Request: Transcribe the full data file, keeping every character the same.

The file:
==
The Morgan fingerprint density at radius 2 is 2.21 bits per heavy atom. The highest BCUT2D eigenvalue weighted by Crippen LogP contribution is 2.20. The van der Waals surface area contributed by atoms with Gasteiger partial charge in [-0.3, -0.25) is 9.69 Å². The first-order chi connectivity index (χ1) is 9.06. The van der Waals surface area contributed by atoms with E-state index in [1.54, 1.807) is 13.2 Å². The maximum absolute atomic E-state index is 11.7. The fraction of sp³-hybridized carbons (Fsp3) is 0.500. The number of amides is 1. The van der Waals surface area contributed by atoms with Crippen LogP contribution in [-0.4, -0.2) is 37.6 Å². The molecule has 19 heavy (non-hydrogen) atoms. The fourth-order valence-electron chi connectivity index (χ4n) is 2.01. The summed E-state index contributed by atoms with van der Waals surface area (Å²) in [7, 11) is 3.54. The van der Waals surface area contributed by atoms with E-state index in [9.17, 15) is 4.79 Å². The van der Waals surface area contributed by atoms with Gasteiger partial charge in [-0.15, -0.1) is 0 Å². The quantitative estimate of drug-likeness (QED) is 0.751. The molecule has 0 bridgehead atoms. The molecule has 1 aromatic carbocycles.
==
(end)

The Morgan fingerprint density at radius 2 is 2.21 bits per heavy atom. The highest BCUT2D eigenvalue weighted by Crippen LogP contribution is 2.20. The van der Waals surface area contributed by atoms with Gasteiger partial charge in [-0.3, -0.25) is 9.69 Å². The first-order chi connectivity index (χ1) is 9.06. The van der Waals surface area contributed by atoms with E-state index in [1.54, 1.807) is 13.2 Å². The maximum absolute atomic E-state index is 11.7. The fraction of sp³-hybridized carbons (Fsp3) is 0.500. The number of amides is 1. The van der Waals surface area contributed by atoms with Crippen LogP contribution in [-0.4, -0.2) is 37.6 Å². The molecule has 19 heavy (non-hydrogen) atoms. The fourth-order valence-electron chi connectivity index (χ4n) is 2.01. The summed E-state index contributed by atoms with van der Waals surface area (Å²) in [7, 11) is 3.54. The van der Waals surface area contributed by atoms with E-state index in [9.17, 15) is 4.79 Å². The van der Waals surface area contributed by atoms with Gasteiger partial charge in [-0.15, -0.1) is 0 Å². The quantitative estimate of drug-likeness (QED) is 0.751. The molecule has 0 bridgehead atoms. The molecule has 1 aromatic carbocycles.